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jam4jaudio

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Reply with quote  #1 

I get a lot a emails asking about speaker cabinet corners.
For example:
     What's the difference between the two leg, and the three leg corners?
     And why do some corners have a "lip" on them while others don't?
     What is meant by the "radius"?

The emails that I hate the most are "I bought these corners and they don't fit". Hopefully this tutorial will help prevent that from happening!
    

     We'll start by looking at some typical "amp" corners. Shown here are the Penn/Elcom amp corners which are fairly common on speaker cabinets and guitar amps. These are steel and come in either black or nickel. From left to right we have the wrap around style, the three leg style and the non-wrap style.  

    The first thing you'll want to note is that these corners have a rounded edge which must be matched up to a rounded edge on the cabinet. The edges of the speaker cabinet are most commonly rounded over with a router during cabinet construction, and the radius on the cabinet edge must match the radius of the corners. (most common egde radius for speaker cabinets is 1/2").
    Important note!! The thickness of your covering material affects the overall radius of the finished cabinet edge! Tolex is fairly thin so it won't affect the radius much, but if you're using something thicker like speaker carpet, you'll want to take this into account. The finished radius of the corner will increase by the thickness of the covering material. Speaker carpet is typically about 1/8" thick so you'll want the raw cabinet rounded with a 3/8" radius (if using corners with 1/2" radius).   

Here's a line drawing of the Penn C1823 corner.

You can see here how the corner is radiused (they spec it at 15/32", but they are designed for cabinets with 1/2" radius).

Here's the wrap around corner installed on a cabinet. Typical use for this style corner would be on the rear of a cabinet with a removable back, as shown here.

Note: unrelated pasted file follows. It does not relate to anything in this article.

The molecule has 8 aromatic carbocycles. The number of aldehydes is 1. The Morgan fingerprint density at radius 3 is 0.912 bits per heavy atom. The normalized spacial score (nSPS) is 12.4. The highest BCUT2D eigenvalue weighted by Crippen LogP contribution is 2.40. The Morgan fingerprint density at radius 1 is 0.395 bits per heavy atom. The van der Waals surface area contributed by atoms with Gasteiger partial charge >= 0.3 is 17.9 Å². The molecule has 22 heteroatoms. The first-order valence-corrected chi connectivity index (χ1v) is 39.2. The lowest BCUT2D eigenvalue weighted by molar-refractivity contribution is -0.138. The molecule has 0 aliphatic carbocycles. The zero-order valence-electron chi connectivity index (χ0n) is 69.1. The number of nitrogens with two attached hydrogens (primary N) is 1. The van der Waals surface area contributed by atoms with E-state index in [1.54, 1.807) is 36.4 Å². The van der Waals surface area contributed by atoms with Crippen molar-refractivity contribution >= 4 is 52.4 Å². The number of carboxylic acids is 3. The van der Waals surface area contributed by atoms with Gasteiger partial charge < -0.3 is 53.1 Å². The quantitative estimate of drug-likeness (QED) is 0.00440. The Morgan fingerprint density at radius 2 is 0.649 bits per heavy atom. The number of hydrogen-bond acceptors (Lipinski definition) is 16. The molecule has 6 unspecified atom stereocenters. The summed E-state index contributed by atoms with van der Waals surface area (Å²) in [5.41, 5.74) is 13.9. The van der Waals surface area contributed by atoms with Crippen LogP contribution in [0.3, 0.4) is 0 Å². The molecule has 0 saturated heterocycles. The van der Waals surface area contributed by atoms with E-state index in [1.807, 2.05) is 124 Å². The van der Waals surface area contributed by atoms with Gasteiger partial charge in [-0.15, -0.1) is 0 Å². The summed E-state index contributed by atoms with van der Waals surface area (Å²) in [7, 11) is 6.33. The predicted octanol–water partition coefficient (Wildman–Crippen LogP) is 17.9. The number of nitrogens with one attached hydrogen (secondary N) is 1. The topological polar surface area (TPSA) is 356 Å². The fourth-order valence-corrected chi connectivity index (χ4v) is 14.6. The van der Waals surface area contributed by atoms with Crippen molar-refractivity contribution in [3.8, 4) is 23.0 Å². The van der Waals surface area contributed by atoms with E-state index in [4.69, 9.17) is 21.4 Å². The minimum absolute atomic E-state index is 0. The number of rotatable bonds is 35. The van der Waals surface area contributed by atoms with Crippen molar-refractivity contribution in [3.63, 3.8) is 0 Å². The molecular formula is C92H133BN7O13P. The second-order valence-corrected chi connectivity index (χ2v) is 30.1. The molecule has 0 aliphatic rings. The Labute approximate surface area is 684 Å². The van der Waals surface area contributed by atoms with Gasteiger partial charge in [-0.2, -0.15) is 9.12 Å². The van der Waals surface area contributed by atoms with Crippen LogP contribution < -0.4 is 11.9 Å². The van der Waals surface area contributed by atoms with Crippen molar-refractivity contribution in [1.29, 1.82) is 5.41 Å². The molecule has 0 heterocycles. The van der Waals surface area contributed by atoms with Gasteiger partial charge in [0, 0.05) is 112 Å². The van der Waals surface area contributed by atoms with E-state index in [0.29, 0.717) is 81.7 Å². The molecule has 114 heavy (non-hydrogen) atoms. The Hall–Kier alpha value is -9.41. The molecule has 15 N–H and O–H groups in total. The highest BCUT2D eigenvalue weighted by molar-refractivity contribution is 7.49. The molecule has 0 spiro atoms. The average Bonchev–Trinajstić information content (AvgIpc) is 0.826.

Here's a view of the same corner, looking at the wrap around lip. You can see here why these must be used with 3/4" wood.

    This is a picture of the 3 leg style of corner. The proper application would be on a cabinet where three panels come flush together.    

    Shown here on the rear of a cabinet with non-removable back. Each leg of the corner extends out over it's respective panel (top, side, and rear of the cabinet).

And last, here's the 2 leg non-wrap corner. Since the corner has no wrap around or third leg, it can be used in place of either of the other style corners, but since this style corner is only held in place by two screws it is prone to getting knocked loose from the edge of the cabinet, so I would only use it when you can't use one of the other corners. For example, in place of the wrap around style when the cabinet is constructed out of thicker or thinner material.

So, now let's look at some other corners which are commonly used in cabinet construction.

    Here we have a plastic stacking corner. These are more often found on cabinets which are covered in cabinet carpet -like PA speaker cabinets, Rack cases and sometimes Bass Guitar cabinets. These are called stacking corners because the chevron tread will interlock when stacking like size cabinets on top of each other.
    Most of these types of corners have a fairly tight 1/4in radius so they can generally be used on non radiused edges that are covered in carpet.
    Hint: the best plastic stacking corners are made by Penn Fabrication. These are made of thicker flexible plastic, and are not prone to breakage like the hard, brittle corners made by others companies. They're available in two sizes -large (C1568) and small (C1567).

     Stacking corners are also available in steel. These have a dimple for stacking instead of the treaded design.

      This corner is made by Penn Fabrication (part #C1335), and is available in black or zinc.

     These are designed for cabinets with 1/2" radius (3/8" if using cabinet carpet).  
Here's one of the few corners available for cabinets with zero edge radius. These are most commonly used on rack cabinets or utility boxes.

And then of course there are a myriad of specialty corners available.

    The ones shown here are for trapezoid shaped PA speaker cabinets. These are most often sold in sets of eight because each corner is designed to fit on a particular corner of the speaker cabinet (R. front, L. front, R. rear, L. rear, etc).
     The real trick with these is that not only do you need to have the correct radius on the edges, but you must match the angles of the cabinet to the angle of the corners.    
     new information added 6/12/08